In a lot of ways, Edmonton is going to be a much, much different place than Los Angeles for Ben Scrivens.
As a pending UFA available to the highest bidder this July, the change that will have the most impact on his career is that he’s now playing behind a much less organized and much less efficient defense. Los Angeles is one of the top two or three shutdown teams in the league, while the Oilers are at the other side of the NHL.
So, naturally, expectations have to be tempered. His stats are bound to tumble from the .935 SP ad 1.97 GAA marks he turned heads with in Los Angeles. But he has an opportunity to earn a good new contract with some team this summer if he plays well in Edmonton, perhaps even with the Oilers. It all depends how he handles the heavier load the rest of this season.
To get an idea of what the best case scenario is, you can look at his season with the Toronto Maple Leafs last year. He was 7-9-0 with a .915 save percentage on one of the worst defensive teams in the NHL. In fact, last season’s Maple Leafs were averaging 32.3 shots against per game, while this year’s Oilers average a slightly better 31.7. The Oilers aren’t a great possession team, but they’re better than those Leafs.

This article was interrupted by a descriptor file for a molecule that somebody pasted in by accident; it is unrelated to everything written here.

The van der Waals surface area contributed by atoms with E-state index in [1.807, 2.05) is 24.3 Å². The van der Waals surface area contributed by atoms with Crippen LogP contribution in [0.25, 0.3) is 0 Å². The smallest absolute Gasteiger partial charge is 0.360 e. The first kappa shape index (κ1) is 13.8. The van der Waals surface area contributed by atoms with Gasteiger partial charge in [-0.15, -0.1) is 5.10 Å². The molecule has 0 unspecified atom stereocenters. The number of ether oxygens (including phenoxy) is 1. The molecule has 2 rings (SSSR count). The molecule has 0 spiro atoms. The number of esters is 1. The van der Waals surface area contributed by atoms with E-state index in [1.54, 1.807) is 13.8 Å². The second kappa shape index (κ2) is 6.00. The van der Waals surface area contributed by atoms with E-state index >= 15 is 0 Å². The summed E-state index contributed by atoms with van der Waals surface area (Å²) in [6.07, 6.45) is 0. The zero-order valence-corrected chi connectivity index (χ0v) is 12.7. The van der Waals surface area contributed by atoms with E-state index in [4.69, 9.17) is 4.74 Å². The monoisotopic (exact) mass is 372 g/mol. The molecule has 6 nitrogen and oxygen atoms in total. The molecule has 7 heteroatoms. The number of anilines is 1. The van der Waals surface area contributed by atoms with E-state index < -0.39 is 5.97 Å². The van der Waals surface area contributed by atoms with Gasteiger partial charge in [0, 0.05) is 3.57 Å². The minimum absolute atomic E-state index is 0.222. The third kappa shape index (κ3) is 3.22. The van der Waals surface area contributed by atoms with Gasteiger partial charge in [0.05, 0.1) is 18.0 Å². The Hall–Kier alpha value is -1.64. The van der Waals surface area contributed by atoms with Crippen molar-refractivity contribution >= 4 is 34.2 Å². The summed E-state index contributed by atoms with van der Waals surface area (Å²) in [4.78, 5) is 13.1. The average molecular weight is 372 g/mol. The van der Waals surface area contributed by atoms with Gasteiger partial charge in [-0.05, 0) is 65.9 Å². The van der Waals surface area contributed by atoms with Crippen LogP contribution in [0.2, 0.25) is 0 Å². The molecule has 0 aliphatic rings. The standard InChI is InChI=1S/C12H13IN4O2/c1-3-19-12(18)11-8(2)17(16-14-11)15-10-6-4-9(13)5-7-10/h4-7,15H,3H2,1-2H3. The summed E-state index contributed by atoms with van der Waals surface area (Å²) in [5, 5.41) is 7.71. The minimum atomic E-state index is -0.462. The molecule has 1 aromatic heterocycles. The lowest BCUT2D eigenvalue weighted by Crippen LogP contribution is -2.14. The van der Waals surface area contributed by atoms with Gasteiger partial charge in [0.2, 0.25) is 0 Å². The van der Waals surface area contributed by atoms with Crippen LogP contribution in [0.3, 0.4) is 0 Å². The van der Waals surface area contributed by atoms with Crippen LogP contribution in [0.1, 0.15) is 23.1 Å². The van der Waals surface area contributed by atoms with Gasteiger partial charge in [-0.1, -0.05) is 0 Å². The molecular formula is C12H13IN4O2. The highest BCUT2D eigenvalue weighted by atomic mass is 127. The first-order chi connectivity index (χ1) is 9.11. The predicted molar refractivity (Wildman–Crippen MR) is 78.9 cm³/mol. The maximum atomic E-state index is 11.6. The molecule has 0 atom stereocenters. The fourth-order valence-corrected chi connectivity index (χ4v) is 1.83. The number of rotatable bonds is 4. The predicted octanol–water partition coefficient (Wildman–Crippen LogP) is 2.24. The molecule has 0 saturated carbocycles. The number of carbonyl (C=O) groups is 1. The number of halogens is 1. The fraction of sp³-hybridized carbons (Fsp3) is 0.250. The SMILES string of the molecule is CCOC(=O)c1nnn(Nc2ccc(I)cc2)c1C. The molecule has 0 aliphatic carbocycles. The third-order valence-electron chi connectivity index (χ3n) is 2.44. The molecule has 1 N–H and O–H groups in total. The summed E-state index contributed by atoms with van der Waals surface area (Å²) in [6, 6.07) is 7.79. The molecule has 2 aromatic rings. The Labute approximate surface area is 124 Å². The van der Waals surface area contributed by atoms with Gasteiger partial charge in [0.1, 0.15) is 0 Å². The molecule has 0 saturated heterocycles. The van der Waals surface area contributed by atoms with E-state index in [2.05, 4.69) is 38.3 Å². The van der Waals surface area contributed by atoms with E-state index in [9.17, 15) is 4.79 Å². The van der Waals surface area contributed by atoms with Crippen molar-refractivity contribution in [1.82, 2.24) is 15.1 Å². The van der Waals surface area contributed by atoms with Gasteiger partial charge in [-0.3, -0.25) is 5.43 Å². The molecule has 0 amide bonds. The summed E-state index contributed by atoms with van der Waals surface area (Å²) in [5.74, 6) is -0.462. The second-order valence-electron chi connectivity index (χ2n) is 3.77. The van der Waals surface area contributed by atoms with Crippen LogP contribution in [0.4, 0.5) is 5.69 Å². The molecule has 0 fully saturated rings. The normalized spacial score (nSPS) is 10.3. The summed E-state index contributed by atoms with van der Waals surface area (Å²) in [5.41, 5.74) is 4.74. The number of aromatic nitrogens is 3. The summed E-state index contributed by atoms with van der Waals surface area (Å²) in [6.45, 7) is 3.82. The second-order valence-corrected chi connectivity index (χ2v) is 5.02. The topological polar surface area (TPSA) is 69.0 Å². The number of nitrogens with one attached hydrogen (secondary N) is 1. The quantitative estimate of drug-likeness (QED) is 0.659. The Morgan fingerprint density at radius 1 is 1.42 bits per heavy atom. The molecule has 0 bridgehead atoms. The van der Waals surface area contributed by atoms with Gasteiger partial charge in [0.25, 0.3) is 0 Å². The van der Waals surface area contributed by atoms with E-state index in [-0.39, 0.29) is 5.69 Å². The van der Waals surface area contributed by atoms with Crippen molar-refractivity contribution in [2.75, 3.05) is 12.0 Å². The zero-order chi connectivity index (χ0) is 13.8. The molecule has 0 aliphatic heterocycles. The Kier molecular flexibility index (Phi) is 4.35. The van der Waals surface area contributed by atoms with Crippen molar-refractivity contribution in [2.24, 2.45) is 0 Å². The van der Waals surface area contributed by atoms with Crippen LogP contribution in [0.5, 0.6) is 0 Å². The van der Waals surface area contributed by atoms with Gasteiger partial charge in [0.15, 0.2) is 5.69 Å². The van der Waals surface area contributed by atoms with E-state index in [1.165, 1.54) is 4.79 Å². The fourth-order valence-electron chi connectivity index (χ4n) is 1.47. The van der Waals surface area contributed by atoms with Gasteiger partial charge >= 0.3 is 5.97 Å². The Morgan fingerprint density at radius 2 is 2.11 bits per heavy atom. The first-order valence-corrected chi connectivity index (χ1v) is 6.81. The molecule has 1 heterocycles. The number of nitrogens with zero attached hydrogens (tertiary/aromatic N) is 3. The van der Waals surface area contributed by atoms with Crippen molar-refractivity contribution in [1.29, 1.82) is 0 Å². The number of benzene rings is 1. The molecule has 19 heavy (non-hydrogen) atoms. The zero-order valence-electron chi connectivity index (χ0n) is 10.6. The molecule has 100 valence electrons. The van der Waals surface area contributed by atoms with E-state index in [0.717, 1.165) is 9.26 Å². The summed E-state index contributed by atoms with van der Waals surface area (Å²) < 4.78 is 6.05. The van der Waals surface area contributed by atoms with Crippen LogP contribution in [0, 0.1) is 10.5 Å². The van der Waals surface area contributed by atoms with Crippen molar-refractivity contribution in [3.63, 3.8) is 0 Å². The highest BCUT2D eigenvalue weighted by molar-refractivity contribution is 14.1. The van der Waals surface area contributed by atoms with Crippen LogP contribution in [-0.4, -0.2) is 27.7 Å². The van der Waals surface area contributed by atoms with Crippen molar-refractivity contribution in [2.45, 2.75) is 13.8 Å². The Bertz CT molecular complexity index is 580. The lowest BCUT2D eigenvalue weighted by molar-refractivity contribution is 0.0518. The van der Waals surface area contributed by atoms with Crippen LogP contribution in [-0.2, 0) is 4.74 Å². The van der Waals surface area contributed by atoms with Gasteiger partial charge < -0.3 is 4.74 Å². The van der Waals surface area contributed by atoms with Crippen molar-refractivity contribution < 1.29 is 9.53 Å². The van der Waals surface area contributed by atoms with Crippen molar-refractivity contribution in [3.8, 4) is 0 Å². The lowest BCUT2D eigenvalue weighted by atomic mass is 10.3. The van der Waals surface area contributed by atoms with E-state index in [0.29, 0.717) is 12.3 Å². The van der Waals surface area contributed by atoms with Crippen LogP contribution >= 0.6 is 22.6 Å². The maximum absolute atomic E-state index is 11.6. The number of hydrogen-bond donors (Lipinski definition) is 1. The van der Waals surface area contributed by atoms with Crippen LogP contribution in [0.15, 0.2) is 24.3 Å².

There’s another side to this, though. In his last five starts with Toronto his save percentage was .897, flying in the same ballpark as the .902 mark he posted in 12 games during the 2011-12 season.
If Scrivens can play in Edmonton like he did overall in Toronto last season, it would be about the best result the Oilers could expect. It would be about the best result Scrivens could hope for too, before he negotiates with Edmonton or tries his luck in a saturated goaltender market this summer.
Best case scenario is probably that Scrivens becomes part of a tandem. Worst case scenario is he becomes a decent backup somewhere.
Thursday’s 4-1 loss to Minnesota was the start of this challenge for Scrivens. It’ll be different in Edmonton. His feel-good start to the season is a distant Hollywood dream now.